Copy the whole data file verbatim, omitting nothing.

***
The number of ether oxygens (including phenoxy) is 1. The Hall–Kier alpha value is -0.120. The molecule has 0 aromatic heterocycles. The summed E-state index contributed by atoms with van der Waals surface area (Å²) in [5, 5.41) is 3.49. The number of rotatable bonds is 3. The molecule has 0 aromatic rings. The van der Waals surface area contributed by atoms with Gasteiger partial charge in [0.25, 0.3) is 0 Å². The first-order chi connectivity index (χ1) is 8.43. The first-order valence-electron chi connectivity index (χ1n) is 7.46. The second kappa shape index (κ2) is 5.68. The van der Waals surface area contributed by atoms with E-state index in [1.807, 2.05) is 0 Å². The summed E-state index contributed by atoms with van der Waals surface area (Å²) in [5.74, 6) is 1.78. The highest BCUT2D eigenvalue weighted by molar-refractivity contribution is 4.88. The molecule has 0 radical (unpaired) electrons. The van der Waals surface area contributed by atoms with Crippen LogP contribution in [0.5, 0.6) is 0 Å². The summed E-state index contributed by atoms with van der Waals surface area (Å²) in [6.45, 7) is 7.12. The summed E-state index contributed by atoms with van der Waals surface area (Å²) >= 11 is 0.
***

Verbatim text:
The number of ether oxygens (including phenoxy) is 1. The Hall–Kier alpha value is -0.120. The molecule has 0 aromatic heterocycles. The summed E-state index contributed by atoms with van der Waals surface area (Å²) in [5, 5.41) is 3.49. The number of rotatable bonds is 3. The molecule has 0 aromatic rings. The van der Waals surface area contributed by atoms with Gasteiger partial charge in [0.25, 0.3) is 0 Å². The first-order chi connectivity index (χ1) is 8.43. The first-order valence-electron chi connectivity index (χ1n) is 7.46. The second kappa shape index (κ2) is 5.68. The van der Waals surface area contributed by atoms with E-state index in [1.807, 2.05) is 0 Å². The summed E-state index contributed by atoms with van der Waals surface area (Å²) in [5.74, 6) is 1.78. The highest BCUT2D eigenvalue weighted by molar-refractivity contribution is 4.88. The molecule has 0 radical (unpaired) electrons. The van der Waals surface area contributed by atoms with Crippen LogP contribution in [0.5, 0.6) is 0 Å². The summed E-state index contributed by atoms with van der Waals surface area (Å²) in [6.45, 7) is 7.12. The summed E-state index contributed by atoms with van der Waals surface area (Å²) >= 11 is 0.